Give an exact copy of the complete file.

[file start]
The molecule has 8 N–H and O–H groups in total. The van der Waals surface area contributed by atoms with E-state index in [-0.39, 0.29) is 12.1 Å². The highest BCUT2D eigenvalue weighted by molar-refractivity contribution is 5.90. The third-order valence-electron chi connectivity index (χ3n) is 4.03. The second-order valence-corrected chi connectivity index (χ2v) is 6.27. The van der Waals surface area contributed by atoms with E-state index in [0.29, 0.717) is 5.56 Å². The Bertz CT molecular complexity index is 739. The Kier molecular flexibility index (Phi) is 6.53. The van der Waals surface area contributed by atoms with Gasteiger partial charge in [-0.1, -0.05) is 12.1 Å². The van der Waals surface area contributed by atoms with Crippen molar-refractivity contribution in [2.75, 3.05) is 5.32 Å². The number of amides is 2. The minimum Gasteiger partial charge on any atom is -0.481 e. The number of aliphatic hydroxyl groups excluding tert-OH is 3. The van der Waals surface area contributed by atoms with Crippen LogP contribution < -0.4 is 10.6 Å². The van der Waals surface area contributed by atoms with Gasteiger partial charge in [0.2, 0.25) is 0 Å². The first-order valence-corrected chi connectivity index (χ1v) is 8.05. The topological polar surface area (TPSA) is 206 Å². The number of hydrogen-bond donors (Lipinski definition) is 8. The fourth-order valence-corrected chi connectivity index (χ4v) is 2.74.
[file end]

The molecule has 8 N–H and O–H groups in total. The van der Waals surface area contributed by atoms with E-state index in [-0.39, 0.29) is 12.1 Å². The highest BCUT2D eigenvalue weighted by molar-refractivity contribution is 5.90. The third-order valence-electron chi connectivity index (χ3n) is 4.03. The second-order valence-corrected chi connectivity index (χ2v) is 6.27. The van der Waals surface area contributed by atoms with E-state index in [0.29, 0.717) is 5.56 Å². The Bertz CT molecular complexity index is 739. The Kier molecular flexibility index (Phi) is 6.53. The van der Waals surface area contributed by atoms with Gasteiger partial charge in [-0.1, -0.05) is 12.1 Å². The van der Waals surface area contributed by atoms with Crippen molar-refractivity contribution in [2.75, 3.05) is 5.32 Å². The number of amides is 2. The minimum Gasteiger partial charge on any atom is -0.481 e. The number of aliphatic hydroxyl groups excluding tert-OH is 3. The van der Waals surface area contributed by atoms with Crippen LogP contribution < -0.4 is 10.6 Å². The van der Waals surface area contributed by atoms with Gasteiger partial charge in [0.2, 0.25) is 0 Å². The first-order valence-corrected chi connectivity index (χ1v) is 8.05. The topological polar surface area (TPSA) is 206 Å². The number of hydrogen-bond donors (Lipinski definition) is 8. The fourth-order valence-corrected chi connectivity index (χ4v) is 2.74.